Clarifying Accountability

Dear QBQ! team,

I purchased the QBQ! book from Dave Ramsey’s website and love it! So much so, that I keep it on my desk and refer to it often before meetings, traveling, weekends—about anytime I need to be reminded of what personal accountability really means and how to practice it.

Recently, a colleague borrowed the book. A month later, after much prodding by me, it was returned to my desk when I was out. It had this note attached:

“Here ‘ya go. Loved the book. As you can see, my new puppy got a hold of it. Thanks!”

See picture:

Slightly stunned, I decided to keep this same copy on my desk as a reminder of how some view “personal accountability” and how I need to remember what it really means. I still laugh out loud when I tell the story about the person who probably never saw how ironic it was to return damaged my QBQ! book about personal accountability—and assume no responsibility for replacing it!

Warm regards,

Tami B.

Toledo, OH


A funny story and image for sure. But seriously, why is there confusion over the meaning of “personal accountability”? I don’t know, but here’s what I see:

Many think it’s a group thing, so we engage in oxymorons like “shared accountability,” “team accountability,” and “accountability groups.” All nice sounding, but they aren’t PERSONAL accountability. Or some think it’s about holding other people accountable–at least managers, parents, and friends often see it that way. And in a country going through a presidential election with all its attendant acrimony, we see people on television—talking heads with not much in their heads—screaming about how the other side should be more accountable. We read about famous athletes and Hollywood celebrities who fall from grace who need to be held accountable. We want psychiatrists, who treat unpredictably deadly men, to be held accountable for their patient’s future horrific actions. And then there’s the movement demanding apologies from every person who misspeaks and thus offends. Sometimes the media and public even cry out for someone to apologize for someone else’s words! It never seems to end.

By the way, this is still my fav t-shirt: “I’m offended because you’re offended!”

There’s certainly a lot of “other people should be held accountable” thinking in our world.

I spoke in Hopkinsville, Kentucky Saturday evening for an organization that owns eleven CASE tractor dealerships. It was their annual ESOP event, which really speaks to accountability, eh? (Um, the “O” in ESOP is “ownership.”)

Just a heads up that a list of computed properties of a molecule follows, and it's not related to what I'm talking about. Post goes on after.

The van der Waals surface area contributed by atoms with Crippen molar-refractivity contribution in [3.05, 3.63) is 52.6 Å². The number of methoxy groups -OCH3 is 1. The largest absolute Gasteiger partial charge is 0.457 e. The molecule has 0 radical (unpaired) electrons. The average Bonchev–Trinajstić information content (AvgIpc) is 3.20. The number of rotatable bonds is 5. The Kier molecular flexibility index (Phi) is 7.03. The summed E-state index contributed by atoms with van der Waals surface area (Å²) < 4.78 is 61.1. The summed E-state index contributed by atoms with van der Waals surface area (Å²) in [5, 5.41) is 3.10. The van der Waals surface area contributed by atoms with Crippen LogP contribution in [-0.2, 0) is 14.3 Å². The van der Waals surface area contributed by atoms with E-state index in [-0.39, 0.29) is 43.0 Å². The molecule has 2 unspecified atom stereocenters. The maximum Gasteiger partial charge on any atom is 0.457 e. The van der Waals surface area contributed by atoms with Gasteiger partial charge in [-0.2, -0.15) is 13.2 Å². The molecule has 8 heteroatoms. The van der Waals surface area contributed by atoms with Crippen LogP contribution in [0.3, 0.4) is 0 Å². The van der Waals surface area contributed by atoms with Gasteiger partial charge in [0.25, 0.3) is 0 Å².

When I asked the audience to imagine a United States of America based on personal responsibility, I could hear the collective gasps in the hall—people were either picturing it clearly and feeling the excitement that would come from that new reality … or thinking it can never be again.

Well, when it comes to hope and change, I am hoping America can change, returning to its roots of accountability, responsibility, and personal ownership. But it won’t happen until we’re each clear about what they look like and where it all starts:

It’s about asking The Question Behind the Question—or QBQs like these:

“What can I do today to make a difference in this world?”

“How can I contribute to the lives of those around me?”

“What can I do to not envy other people’s achievements, possessions, and success and work really hard to succeed myself?!”

And all of that starts with me.

Lastly, a 4 minute video message from me on The Myths of Accountability:

John G. Miller

Author of QBQ!


2 Responses

  1. Tough break Tami! At least he returned the book, right? (-;

    I think a lot of the reason personal responsibility has fallen by the wayside is the current attitude of the US. So many people make it about how I feel and what I want that the effects of our actions no longer matter. And when it’s time to take responsibility it doesn’t feel good so it’s a matter of not accepting it to continue our self-centeredness.

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